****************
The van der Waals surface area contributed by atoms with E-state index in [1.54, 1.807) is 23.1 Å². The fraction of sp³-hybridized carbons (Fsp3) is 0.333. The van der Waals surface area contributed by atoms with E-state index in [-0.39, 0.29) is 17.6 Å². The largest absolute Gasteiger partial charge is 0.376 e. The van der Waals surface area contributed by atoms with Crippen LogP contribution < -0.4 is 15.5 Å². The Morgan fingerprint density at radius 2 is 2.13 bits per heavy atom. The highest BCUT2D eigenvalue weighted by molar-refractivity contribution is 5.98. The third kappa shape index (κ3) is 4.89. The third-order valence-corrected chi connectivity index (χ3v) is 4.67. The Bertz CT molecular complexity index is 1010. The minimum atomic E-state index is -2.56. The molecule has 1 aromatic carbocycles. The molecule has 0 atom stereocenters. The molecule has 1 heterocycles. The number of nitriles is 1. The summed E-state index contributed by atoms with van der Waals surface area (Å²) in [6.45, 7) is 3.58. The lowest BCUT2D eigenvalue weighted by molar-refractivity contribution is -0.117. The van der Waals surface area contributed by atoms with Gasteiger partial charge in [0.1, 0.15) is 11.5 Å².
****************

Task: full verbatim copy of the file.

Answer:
The van der Waals surface area contributed by atoms with E-state index in [1.54, 1.807) is 23.1 Å². The fraction of sp³-hybridized carbons (Fsp3) is 0.333. The van der Waals surface area contributed by atoms with E-state index in [-0.39, 0.29) is 17.6 Å². The largest absolute Gasteiger partial charge is 0.376 e. The van der Waals surface area contributed by atoms with Crippen LogP contribution < -0.4 is 15.5 Å². The Morgan fingerprint density at radius 2 is 2.13 bits per heavy atom. The highest BCUT2D eigenvalue weighted by molar-refractivity contribution is 5.98. The third kappa shape index (κ3) is 4.89. The third-order valence-corrected chi connectivity index (χ3v) is 4.67. The Bertz CT molecular complexity index is 1010. The minimum atomic E-state index is -2.56. The molecule has 1 aromatic carbocycles. The molecule has 0 atom stereocenters. The molecule has 1 heterocycles. The number of nitriles is 1. The summed E-state index contributed by atoms with van der Waals surface area (Å²) in [6.45, 7) is 3.58. The lowest BCUT2D eigenvalue weighted by molar-refractivity contribution is -0.117. The van der Waals surface area contributed by atoms with Gasteiger partial charge in [0.1, 0.15) is 11.5 Å².